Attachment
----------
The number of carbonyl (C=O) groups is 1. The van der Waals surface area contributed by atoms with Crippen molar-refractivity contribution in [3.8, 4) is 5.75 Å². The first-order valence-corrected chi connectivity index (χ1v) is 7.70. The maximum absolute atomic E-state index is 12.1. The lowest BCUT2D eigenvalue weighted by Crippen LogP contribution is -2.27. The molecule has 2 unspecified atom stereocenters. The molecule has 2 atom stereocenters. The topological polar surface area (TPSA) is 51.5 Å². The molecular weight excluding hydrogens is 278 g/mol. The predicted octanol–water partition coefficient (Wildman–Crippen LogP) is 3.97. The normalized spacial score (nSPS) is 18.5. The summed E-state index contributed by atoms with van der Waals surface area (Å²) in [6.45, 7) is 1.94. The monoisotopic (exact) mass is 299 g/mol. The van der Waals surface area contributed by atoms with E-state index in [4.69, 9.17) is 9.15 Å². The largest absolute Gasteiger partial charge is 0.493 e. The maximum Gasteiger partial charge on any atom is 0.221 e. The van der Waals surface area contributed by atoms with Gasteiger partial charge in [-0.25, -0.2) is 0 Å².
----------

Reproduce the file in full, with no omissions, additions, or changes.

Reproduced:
The number of carbonyl (C=O) groups is 1. The van der Waals surface area contributed by atoms with Crippen molar-refractivity contribution in [3.8, 4) is 5.75 Å². The first-order valence-corrected chi connectivity index (χ1v) is 7.70. The maximum absolute atomic E-state index is 12.1. The lowest BCUT2D eigenvalue weighted by Crippen LogP contribution is -2.27. The molecule has 2 unspecified atom stereocenters. The molecule has 2 atom stereocenters. The topological polar surface area (TPSA) is 51.5 Å². The molecular weight excluding hydrogens is 278 g/mol. The predicted octanol–water partition coefficient (Wildman–Crippen LogP) is 3.97. The normalized spacial score (nSPS) is 18.5. The summed E-state index contributed by atoms with van der Waals surface area (Å²) in [6.45, 7) is 1.94. The monoisotopic (exact) mass is 299 g/mol. The van der Waals surface area contributed by atoms with E-state index in [4.69, 9.17) is 9.15 Å². The largest absolute Gasteiger partial charge is 0.493 e. The maximum Gasteiger partial charge on any atom is 0.221 e. The van der Waals surface area contributed by atoms with Gasteiger partial charge in [-0.25, -0.2) is 0 Å².